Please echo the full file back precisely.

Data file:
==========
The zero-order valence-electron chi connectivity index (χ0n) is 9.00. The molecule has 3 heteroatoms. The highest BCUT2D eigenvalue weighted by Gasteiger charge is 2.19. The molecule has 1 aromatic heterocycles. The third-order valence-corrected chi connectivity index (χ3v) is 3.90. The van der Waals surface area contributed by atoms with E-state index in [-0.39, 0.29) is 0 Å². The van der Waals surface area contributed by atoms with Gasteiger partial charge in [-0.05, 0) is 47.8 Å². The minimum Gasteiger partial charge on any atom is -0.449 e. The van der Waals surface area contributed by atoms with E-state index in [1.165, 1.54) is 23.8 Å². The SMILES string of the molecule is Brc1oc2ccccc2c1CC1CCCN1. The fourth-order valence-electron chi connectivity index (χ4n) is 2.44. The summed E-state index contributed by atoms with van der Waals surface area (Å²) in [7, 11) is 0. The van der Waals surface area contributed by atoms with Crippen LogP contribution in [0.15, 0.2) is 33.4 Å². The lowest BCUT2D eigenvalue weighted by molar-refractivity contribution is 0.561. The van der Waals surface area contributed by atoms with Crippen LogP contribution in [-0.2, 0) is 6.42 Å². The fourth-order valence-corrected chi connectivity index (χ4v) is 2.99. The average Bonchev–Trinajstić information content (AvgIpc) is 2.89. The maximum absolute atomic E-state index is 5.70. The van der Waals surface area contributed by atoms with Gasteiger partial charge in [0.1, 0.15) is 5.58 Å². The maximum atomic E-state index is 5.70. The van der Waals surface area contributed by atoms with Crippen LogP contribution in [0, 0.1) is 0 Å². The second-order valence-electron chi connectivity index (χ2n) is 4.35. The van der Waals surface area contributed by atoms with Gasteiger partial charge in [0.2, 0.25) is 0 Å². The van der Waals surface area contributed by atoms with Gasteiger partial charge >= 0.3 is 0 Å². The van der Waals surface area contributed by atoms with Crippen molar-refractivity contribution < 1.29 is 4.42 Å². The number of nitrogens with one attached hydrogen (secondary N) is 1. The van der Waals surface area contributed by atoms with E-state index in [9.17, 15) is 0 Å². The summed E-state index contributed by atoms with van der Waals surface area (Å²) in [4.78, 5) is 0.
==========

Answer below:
The zero-order valence-electron chi connectivity index (χ0n) is 9.00. The molecule has 3 heteroatoms. The highest BCUT2D eigenvalue weighted by Gasteiger charge is 2.19. The molecule has 1 aromatic heterocycles. The third-order valence-corrected chi connectivity index (χ3v) is 3.90. The van der Waals surface area contributed by atoms with E-state index in [-0.39, 0.29) is 0 Å². The van der Waals surface area contributed by atoms with Gasteiger partial charge in [-0.05, 0) is 47.8 Å². The minimum Gasteiger partial charge on any atom is -0.449 e. The van der Waals surface area contributed by atoms with E-state index in [1.165, 1.54) is 23.8 Å². The SMILES string of the molecule is Brc1oc2ccccc2c1CC1CCCN1. The fourth-order valence-electron chi connectivity index (χ4n) is 2.44. The summed E-state index contributed by atoms with van der Waals surface area (Å²) in [7, 11) is 0. The van der Waals surface area contributed by atoms with Crippen LogP contribution in [0.15, 0.2) is 33.4 Å². The lowest BCUT2D eigenvalue weighted by molar-refractivity contribution is 0.561. The van der Waals surface area contributed by atoms with Crippen LogP contribution in [-0.2, 0) is 6.42 Å². The fourth-order valence-corrected chi connectivity index (χ4v) is 2.99. The average Bonchev–Trinajstić information content (AvgIpc) is 2.89. The maximum absolute atomic E-state index is 5.70. The van der Waals surface area contributed by atoms with Gasteiger partial charge in [0.1, 0.15) is 5.58 Å². The maximum atomic E-state index is 5.70. The van der Waals surface area contributed by atoms with Crippen LogP contribution in [0, 0.1) is 0 Å². The second-order valence-electron chi connectivity index (χ2n) is 4.35. The van der Waals surface area contributed by atoms with Gasteiger partial charge in [0.2, 0.25) is 0 Å². The van der Waals surface area contributed by atoms with Gasteiger partial charge >= 0.3 is 0 Å². The van der Waals surface area contributed by atoms with Crippen molar-refractivity contribution < 1.29 is 4.42 Å². The number of nitrogens with one attached hydrogen (secondary N) is 1. The van der Waals surface area contributed by atoms with E-state index in [9.17, 15) is 0 Å². The summed E-state index contributed by atoms with van der Waals surface area (Å²) in [4.78, 5) is 0.